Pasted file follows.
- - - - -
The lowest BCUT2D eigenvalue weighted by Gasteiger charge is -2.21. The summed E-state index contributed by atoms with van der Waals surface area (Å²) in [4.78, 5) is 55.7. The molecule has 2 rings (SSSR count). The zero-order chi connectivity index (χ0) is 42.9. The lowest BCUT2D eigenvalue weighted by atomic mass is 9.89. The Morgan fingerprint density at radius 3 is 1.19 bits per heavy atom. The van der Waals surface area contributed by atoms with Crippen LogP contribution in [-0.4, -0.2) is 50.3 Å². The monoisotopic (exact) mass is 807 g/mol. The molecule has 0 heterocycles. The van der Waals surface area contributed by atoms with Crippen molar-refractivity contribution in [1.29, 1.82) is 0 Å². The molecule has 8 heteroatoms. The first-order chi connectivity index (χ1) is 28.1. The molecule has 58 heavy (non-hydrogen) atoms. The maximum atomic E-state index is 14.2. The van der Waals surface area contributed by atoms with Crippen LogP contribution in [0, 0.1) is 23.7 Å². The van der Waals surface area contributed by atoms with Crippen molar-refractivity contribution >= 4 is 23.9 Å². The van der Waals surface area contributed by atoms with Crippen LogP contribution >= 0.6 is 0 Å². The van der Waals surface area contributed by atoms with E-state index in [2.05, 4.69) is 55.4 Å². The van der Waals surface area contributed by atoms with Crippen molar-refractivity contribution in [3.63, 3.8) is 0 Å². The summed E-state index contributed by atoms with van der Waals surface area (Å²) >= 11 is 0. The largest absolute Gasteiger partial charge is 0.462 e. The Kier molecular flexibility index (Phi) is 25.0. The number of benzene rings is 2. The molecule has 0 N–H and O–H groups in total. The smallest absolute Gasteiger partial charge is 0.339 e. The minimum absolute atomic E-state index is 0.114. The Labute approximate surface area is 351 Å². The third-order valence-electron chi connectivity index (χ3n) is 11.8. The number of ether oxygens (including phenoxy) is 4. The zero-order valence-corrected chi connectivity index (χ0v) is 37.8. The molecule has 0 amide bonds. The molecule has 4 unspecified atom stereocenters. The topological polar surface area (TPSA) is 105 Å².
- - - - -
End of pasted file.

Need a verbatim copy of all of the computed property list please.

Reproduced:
The lowest BCUT2D eigenvalue weighted by Gasteiger charge is -2.21. The summed E-state index contributed by atoms with van der Waals surface area (Å²) in [4.78, 5) is 55.7. The molecule has 2 rings (SSSR count). The zero-order chi connectivity index (χ0) is 42.9. The lowest BCUT2D eigenvalue weighted by atomic mass is 9.89. The Morgan fingerprint density at radius 3 is 1.19 bits per heavy atom. The van der Waals surface area contributed by atoms with Crippen LogP contribution in [-0.4, -0.2) is 50.3 Å². The monoisotopic (exact) mass is 807 g/mol. The molecule has 0 heterocycles. The van der Waals surface area contributed by atoms with Crippen molar-refractivity contribution in [1.29, 1.82) is 0 Å². The molecule has 8 heteroatoms. The first-order chi connectivity index (χ1) is 28.1. The molecule has 58 heavy (non-hydrogen) atoms. The maximum atomic E-state index is 14.2. The van der Waals surface area contributed by atoms with Crippen LogP contribution in [0, 0.1) is 23.7 Å². The van der Waals surface area contributed by atoms with Crippen molar-refractivity contribution >= 4 is 23.9 Å². The van der Waals surface area contributed by atoms with Crippen LogP contribution >= 0.6 is 0 Å². The van der Waals surface area contributed by atoms with E-state index in [2.05, 4.69) is 55.4 Å². The van der Waals surface area contributed by atoms with Crippen molar-refractivity contribution in [3.63, 3.8) is 0 Å². The summed E-state index contributed by atoms with van der Waals surface area (Å²) >= 11 is 0. The largest absolute Gasteiger partial charge is 0.462 e. The Kier molecular flexibility index (Phi) is 25.0. The number of benzene rings is 2. The molecule has 0 N–H and O–H groups in total. The smallest absolute Gasteiger partial charge is 0.339 e. The minimum absolute atomic E-state index is 0.114. The Labute approximate surface area is 351 Å². The third-order valence-electron chi connectivity index (χ3n) is 11.8. The number of ether oxygens (including phenoxy) is 4. The zero-order valence-corrected chi connectivity index (χ0v) is 37.8. The molecule has 0 amide bonds. The molecule has 4 unspecified atom stereocenters. The topological polar surface area (TPSA) is 105 Å².